In a lot of ways, a brain is a brain is a brain. The motor cortex gets you moving, the temporal lobe helps you communicate, the amygdala is your emotional center. But zoom in on the complex interactions between those parts and something remarkable emerges: you.
"We are all unique in our wiring patterns and those come about as a result of our genes and our experiences working together," said David Eagleman, a neuroscientist at the Baylor College of Medicine.
A study out this week in the journal Nature Neuroscience puts this uniqueness into stark relief. Researchers at Yale University showed that the brain has such a particular profile that they could identify individuals by their brain scans alone.
The study used fMRI (functional magnetic resonance imaging), which plots brain activity and the connections between different active regions.
"In fact, it turns out that the ebb and flow of brain activity is like a fingerprint: Each person has their own signature pattern," wrote lead author Emily Finn, a PhD student at Yale. "Using only their connectivity profiles, we could identify individuals from a group."
Finn and her team were even able to use these neural portraits to reliably predict fluid intelligence, a measure of reasoning ability.
The most unique connection patterns were between the prefrontal and parietal lobes, which are critical for higher order cognitive functions like attention, language and decision making. This makes sense, since other regions, such as the primary visual cortex or the primary motor cortex, control functions that are mostly similar in healthy people. (Though there were connectivity variations there, too.)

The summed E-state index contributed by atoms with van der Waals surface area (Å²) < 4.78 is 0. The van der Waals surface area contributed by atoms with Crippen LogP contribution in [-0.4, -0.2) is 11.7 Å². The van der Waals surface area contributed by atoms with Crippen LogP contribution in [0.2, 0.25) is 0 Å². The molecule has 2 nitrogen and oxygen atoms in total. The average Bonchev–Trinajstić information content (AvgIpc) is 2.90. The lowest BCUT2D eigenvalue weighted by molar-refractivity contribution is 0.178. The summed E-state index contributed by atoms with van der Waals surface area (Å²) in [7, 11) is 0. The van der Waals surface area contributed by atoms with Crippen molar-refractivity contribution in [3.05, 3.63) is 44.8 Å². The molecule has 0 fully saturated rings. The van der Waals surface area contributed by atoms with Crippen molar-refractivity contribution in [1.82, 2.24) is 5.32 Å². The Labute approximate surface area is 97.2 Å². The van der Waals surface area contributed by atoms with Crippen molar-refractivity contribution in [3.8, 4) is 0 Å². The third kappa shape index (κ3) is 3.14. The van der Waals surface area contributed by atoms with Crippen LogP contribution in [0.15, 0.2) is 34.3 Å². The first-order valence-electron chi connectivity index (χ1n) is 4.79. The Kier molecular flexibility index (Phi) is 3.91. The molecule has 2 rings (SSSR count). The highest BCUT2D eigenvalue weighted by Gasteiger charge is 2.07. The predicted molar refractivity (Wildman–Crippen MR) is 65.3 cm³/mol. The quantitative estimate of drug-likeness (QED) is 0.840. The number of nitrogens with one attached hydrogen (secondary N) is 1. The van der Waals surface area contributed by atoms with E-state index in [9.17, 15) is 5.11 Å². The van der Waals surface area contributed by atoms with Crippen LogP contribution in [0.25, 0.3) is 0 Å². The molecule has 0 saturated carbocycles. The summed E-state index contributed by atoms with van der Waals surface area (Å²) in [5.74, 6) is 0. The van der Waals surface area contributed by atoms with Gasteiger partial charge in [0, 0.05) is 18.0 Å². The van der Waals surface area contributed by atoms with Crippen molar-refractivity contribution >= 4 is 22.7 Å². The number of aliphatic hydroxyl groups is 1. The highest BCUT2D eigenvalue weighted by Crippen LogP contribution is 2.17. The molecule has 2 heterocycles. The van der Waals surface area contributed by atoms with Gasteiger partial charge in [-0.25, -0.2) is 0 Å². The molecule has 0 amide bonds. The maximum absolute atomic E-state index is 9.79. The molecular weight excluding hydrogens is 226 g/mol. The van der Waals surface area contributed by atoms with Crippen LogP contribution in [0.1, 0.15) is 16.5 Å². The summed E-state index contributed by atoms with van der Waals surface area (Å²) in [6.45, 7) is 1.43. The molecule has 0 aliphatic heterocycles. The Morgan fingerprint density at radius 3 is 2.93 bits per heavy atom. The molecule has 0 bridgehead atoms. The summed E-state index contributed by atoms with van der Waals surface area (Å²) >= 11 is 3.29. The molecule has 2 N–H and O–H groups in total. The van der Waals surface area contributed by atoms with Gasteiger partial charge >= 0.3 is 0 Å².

"People think differently, therefore you see these different profiles," Finn told CBS News.
What we don't know -- yet -- is whether we think differently because our brains are wired differently or if our brains are wired differently because of the way we think.
It's a distinctly human conundrum.
"Other animals are more hardwired. A baby zebra can run after just a few minutes of dropping out of its mother's womb. Human babies cannot do that," Eagleman said. "Human brains drop into the world much more unfinished than other animals'. It seems like a disadvantage, but in fact it is the thing that allows us to flexibly absorb the environment and culture that we drop into."
As we develop and learn, our brains grow and make new neuronal connections. And even as our brains mold and change, Finn's research shows, there is a signature that makes each person's lump of gray matter distinctly his own.
Eagleman explores the relationship between the brain and the self in his new book, "The Brain," and a six-part PBS series starting Wednesday by the same name.
"Each of us is on our own trajectory -- steered by our genes and our experiences -- and as a result every brain has a different internal life. Brains are as unique as snowflakes," he says, in the book and in the show.
"As your trillions of new connections continually form and re-form, the distinctive pattern means that no one like you has ever existed, or will ever exist again."